Is The Covid-19 Pandemic Reviving A Historic Residential Design Feature?
The pandemic has changed our relationship with our homes, possibly permanently. One of those changes is the desire to maximize our outdoor living spaces. The reasons include new pressures on indoor rooms to multi-task for study, work and exercise – at the expense of relaxation – and a desire to enjoy safe, healthy outdoor time.
“Scientific evidence continues to mount that when we spend time immersed in nature or surrounded by even modest natural features, it boosts our mood and leaves us feeling emotional restored. During stressful times, these moments to find beauty and peace become more important than ever,” comments Florence Williams, author of The Nature Fix.
Homeowners are doing what they can to create private havens on their properties, and new home builders are touting the outdoor areas included in their plans. Some are harkening back to historic eras when interior courtyards were fully enveloped in the home’s architecture and accessible from adjacent rooms that opened onto them. This design provided a household with private areas to gather amid fruit trees and flowering plants, but away from the prying eyes of passersby and potential security threats. It still does, and may make a comeback because of the pandemic.
“I drew inspiration from ancient Roman courtyard homes,” shares Scott Cowell, an architectural designer with house plan design firm Prim Haus. “I love the idea of courtyards because they create some of the most important elements in architecture; light and air,” he adds.
Cowell is not alone in being inspired. Home improvement site Houzz reports an increase in searches related to interior courtyards going back to March when sheltering at home began in hard-hit early states. Associate editor Annie Thornton says, “Outdoor living spaces have been extremely popular since the beginning of the pandemic, and we anticipate that single family homes and multi-unit buildings will have more connections to the outdoors in the future.” She sees courtyards being a useful feature for bringing home and landscape together.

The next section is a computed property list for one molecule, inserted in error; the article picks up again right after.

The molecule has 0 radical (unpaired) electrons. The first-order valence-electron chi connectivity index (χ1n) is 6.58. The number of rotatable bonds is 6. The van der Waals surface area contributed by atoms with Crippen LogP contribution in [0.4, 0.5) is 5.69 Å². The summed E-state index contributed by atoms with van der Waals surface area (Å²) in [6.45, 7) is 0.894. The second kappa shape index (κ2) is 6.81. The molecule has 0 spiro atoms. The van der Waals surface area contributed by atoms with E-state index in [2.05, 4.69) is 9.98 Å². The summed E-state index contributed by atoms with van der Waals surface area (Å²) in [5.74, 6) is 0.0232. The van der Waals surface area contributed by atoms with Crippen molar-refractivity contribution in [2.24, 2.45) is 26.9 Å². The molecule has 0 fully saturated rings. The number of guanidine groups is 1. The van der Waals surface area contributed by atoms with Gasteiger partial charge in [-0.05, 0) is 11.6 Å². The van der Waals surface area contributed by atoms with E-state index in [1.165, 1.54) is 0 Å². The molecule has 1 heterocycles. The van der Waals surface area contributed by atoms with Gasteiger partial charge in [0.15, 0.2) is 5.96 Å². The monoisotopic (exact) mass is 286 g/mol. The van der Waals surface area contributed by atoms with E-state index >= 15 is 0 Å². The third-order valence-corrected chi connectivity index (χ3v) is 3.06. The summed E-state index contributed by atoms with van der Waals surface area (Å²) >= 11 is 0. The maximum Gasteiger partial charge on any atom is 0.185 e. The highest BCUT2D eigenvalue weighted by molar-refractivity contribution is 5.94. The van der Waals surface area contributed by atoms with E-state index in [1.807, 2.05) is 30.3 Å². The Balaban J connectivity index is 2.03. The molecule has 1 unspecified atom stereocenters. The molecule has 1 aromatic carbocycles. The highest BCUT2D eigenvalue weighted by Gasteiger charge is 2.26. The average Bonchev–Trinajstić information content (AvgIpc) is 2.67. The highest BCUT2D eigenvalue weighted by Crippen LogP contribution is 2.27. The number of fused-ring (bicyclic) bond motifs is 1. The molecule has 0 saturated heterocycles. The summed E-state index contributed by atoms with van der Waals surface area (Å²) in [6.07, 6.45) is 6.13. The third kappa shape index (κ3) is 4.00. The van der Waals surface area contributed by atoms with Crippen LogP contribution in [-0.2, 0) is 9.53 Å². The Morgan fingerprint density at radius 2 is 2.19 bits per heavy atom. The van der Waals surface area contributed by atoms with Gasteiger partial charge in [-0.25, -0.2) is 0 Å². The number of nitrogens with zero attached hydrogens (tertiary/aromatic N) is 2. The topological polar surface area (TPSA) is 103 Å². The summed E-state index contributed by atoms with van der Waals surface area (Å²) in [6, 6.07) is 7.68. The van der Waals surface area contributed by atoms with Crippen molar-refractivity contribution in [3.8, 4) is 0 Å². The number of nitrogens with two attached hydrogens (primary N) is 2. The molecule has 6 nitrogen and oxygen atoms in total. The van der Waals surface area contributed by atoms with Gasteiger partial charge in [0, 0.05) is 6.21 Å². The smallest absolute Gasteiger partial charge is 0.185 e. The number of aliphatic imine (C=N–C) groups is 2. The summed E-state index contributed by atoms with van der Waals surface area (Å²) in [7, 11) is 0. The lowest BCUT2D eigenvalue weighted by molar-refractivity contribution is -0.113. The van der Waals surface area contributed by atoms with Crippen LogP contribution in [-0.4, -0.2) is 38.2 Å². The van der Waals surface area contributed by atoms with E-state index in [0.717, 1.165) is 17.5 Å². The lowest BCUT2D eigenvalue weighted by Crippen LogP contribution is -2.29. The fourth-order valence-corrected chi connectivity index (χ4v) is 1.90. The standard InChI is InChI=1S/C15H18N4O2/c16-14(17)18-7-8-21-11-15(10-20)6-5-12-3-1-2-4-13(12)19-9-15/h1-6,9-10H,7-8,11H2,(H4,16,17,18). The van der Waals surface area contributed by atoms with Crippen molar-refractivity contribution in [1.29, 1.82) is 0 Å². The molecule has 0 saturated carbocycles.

These interior courtyards are often open air above, though some do feature glass ceilings. “There are so many benefits for connecting to nature in all seasons and activating all of our senses,” declares Jack Carman, a landscape architect in Medford, New Jersey. “If needed, a pergola, table with an umbrella or other shade covering can provide ‘shelter’ from the sun or rain in times of inclement weather and winter months.”
In some instances, a glass ceiling may be operable for greater climate control. “Whether a courtyard is enclosed really depends on the climate of the site,” comments Laura Kazmierczak, a project designer at SFCS Architecture in the Philadelphia area, adding, “During the pandemic, there is a desire to maximize exposure to the open air as much as possible.”
“[They] can be designed for meditation, spirituality, yoga, and other activities,” suggests Carman. They can even be designed for outdoor classrooms, he notes. “Many subjects,…